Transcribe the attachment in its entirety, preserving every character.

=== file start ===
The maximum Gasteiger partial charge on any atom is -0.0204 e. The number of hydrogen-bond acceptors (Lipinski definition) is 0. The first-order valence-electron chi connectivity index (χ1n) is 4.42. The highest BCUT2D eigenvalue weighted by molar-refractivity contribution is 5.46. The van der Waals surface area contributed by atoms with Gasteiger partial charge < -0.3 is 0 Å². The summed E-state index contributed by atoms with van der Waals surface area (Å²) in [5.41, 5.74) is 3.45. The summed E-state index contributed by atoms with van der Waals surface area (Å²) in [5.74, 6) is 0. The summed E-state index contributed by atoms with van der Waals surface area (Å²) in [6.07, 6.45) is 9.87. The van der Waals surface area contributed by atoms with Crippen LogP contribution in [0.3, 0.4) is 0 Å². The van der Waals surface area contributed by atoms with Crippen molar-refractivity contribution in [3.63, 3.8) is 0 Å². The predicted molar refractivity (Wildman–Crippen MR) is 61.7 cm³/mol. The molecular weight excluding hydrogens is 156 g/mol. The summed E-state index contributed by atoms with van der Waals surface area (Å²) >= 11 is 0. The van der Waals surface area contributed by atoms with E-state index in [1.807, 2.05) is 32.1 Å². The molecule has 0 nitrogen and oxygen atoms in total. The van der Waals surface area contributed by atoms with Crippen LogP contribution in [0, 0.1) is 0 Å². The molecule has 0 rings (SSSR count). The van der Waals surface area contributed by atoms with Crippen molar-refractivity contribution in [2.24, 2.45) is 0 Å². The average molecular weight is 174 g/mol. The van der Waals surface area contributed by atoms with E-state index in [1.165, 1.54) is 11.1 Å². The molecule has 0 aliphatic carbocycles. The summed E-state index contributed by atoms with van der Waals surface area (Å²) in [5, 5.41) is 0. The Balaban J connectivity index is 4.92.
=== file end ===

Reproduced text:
The maximum Gasteiger partial charge on any atom is -0.0204 e. The number of hydrogen-bond acceptors (Lipinski definition) is 0. The first-order valence-electron chi connectivity index (χ1n) is 4.42. The highest BCUT2D eigenvalue weighted by molar-refractivity contribution is 5.46. The van der Waals surface area contributed by atoms with Gasteiger partial charge < -0.3 is 0 Å². The summed E-state index contributed by atoms with van der Waals surface area (Å²) in [5.41, 5.74) is 3.45. The summed E-state index contributed by atoms with van der Waals surface area (Å²) in [5.74, 6) is 0. The summed E-state index contributed by atoms with van der Waals surface area (Å²) in [6.07, 6.45) is 9.87. The van der Waals surface area contributed by atoms with Crippen LogP contribution in [0.3, 0.4) is 0 Å². The van der Waals surface area contributed by atoms with Crippen molar-refractivity contribution in [3.63, 3.8) is 0 Å². The predicted molar refractivity (Wildman–Crippen MR) is 61.7 cm³/mol. The molecular weight excluding hydrogens is 156 g/mol. The summed E-state index contributed by atoms with van der Waals surface area (Å²) >= 11 is 0. The van der Waals surface area contributed by atoms with E-state index in [1.807, 2.05) is 32.1 Å². The molecule has 0 nitrogen and oxygen atoms in total. The van der Waals surface area contributed by atoms with Crippen LogP contribution in [0, 0.1) is 0 Å². The molecule has 0 rings (SSSR count). The van der Waals surface area contributed by atoms with Crippen molar-refractivity contribution in [2.24, 2.45) is 0 Å². The average molecular weight is 174 g/mol. The van der Waals surface area contributed by atoms with E-state index in [1.165, 1.54) is 11.1 Å². The molecule has 0 aliphatic carbocycles. The summed E-state index contributed by atoms with van der Waals surface area (Å²) in [5, 5.41) is 0. The Balaban J connectivity index is 4.92.